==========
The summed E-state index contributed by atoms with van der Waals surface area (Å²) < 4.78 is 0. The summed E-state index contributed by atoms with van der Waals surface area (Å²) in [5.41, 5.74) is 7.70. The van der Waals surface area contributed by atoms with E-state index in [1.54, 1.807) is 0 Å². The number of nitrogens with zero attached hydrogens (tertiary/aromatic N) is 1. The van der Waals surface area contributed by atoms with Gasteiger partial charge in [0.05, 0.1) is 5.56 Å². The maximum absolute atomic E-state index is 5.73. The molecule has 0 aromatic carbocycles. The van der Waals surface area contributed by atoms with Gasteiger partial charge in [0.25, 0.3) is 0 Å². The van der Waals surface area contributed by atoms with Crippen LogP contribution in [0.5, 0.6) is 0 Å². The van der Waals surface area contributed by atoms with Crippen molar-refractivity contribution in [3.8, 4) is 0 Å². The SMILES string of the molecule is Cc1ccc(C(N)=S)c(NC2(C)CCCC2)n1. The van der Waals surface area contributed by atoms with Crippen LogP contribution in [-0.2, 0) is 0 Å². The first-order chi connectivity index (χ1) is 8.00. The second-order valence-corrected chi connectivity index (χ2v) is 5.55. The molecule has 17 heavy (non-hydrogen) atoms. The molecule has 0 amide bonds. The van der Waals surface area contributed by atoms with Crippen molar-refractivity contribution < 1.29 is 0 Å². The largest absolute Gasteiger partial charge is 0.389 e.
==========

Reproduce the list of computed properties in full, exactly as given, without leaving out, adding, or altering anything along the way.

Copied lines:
The summed E-state index contributed by atoms with van der Waals surface area (Å²) < 4.78 is 0. The summed E-state index contributed by atoms with van der Waals surface area (Å²) in [5.41, 5.74) is 7.70. The van der Waals surface area contributed by atoms with E-state index in [1.54, 1.807) is 0 Å². The number of nitrogens with zero attached hydrogens (tertiary/aromatic N) is 1. The van der Waals surface area contributed by atoms with Gasteiger partial charge in [0.05, 0.1) is 5.56 Å². The maximum absolute atomic E-state index is 5.73. The molecule has 0 aromatic carbocycles. The van der Waals surface area contributed by atoms with Gasteiger partial charge in [0.25, 0.3) is 0 Å². The van der Waals surface area contributed by atoms with Crippen LogP contribution in [0.5, 0.6) is 0 Å². The van der Waals surface area contributed by atoms with Crippen molar-refractivity contribution in [3.8, 4) is 0 Å². The SMILES string of the molecule is Cc1ccc(C(N)=S)c(NC2(C)CCCC2)n1. The van der Waals surface area contributed by atoms with Crippen LogP contribution in [-0.2, 0) is 0 Å². The first-order chi connectivity index (χ1) is 8.00. The second-order valence-corrected chi connectivity index (χ2v) is 5.55. The molecule has 17 heavy (non-hydrogen) atoms. The molecule has 0 amide bonds. The van der Waals surface area contributed by atoms with Crippen molar-refractivity contribution < 1.29 is 0 Å². The largest absolute Gasteiger partial charge is 0.389 e.